KANTA, Making of a lens board

– making of a lense, a window, cut open, torn, ripped out
– section by section, it unfolds, the steel petals peel off
– the light within, the eye that watches, it edges closer, the time is slipping, the opening
– of steel you're not, but veneer, wood with iris see you, of mixed breed you are, vest we see less we be
– and alas, the plate fits, onto this steel eye, that will set forth, the opening to the world, of a moment present, it captures, but a moment of past it will exist
– pennies for the passage, all roads paved with good intentions needs a talisman. coins are the best holder/fixtures to hold the lense plate in place



VIsit to Master Chan, a camera restorer and lens board maker. calculations and measurements with a caliper to the 50th of a millimeter! commissioning seven plates for a variation of lenses. the board will be < 4 x 4 inches (101mm) at a thickness of 1mm ± 0.5 to 1mm for felt.




besi buruk, junk 'recycling' centres. heading to one of these this week to look for containers and fixtures, plus whatever that might come in handy with the mounting.


Prototype no.2; insides

internal framing, holder in place, this is the viewing door, need to put in ground glass plates and we're ready for test printing! but first need to work on the other prototypes too.


WOODWORK; ground glass & negative holder

from left clockwise; grooved wood strips, cut glass, 1st & 2nd attempt, the successful 3rd, the ground glass fitted on groove strips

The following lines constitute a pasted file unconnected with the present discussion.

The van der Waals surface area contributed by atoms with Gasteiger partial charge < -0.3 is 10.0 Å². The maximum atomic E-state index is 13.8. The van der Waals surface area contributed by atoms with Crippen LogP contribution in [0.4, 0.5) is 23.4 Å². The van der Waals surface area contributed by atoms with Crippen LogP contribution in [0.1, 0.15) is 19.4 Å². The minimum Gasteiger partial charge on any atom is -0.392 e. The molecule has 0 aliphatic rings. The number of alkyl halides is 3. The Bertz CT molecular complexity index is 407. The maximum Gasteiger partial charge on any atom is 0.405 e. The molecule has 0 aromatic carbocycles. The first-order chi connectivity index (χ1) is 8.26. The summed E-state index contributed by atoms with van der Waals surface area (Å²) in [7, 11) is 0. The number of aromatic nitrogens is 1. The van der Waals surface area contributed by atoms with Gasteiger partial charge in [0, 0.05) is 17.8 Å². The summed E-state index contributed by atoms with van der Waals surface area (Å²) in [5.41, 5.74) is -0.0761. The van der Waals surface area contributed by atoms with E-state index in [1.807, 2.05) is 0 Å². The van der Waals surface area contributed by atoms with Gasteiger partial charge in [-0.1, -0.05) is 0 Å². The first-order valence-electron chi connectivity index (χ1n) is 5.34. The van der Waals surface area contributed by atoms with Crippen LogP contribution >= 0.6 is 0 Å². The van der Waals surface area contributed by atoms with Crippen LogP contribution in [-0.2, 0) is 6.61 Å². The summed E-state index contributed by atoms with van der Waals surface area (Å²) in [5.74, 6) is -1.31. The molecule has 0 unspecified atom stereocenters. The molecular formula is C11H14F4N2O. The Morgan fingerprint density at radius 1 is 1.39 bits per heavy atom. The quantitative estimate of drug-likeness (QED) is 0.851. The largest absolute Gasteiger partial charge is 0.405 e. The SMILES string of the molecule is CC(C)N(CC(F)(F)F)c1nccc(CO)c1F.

WOODWORK; holder

woodwork; ground glass & negative holder. trying hard to make this work. been quite frustrating, the 45 degree joints are just not working. manage to work on another approach and after 2 attempts, made one good holder. at the moment figuring out mounting. another challenge!


prototype no.2— fold camera

prototype no.2— fold camera. attaching a fold camera as the lens and focusing element. this is the first prototype built, it has more framing to hold the fold camera. currently building and designing the film plane (negative holder)

WOODWORK; prototype No.4

WOODWORK; prototype No.4 this is by far the most complex build and also the biggest box camera. aproximately 11 x 14 x 20 inch W x H x D. working with unwanted wood takes alot more work and and reconstruction



on theories on printing, as well as some inspiration from the Lukas & Sean, the guys behind the documentation of the Afghan Box Camera, the living art form of photography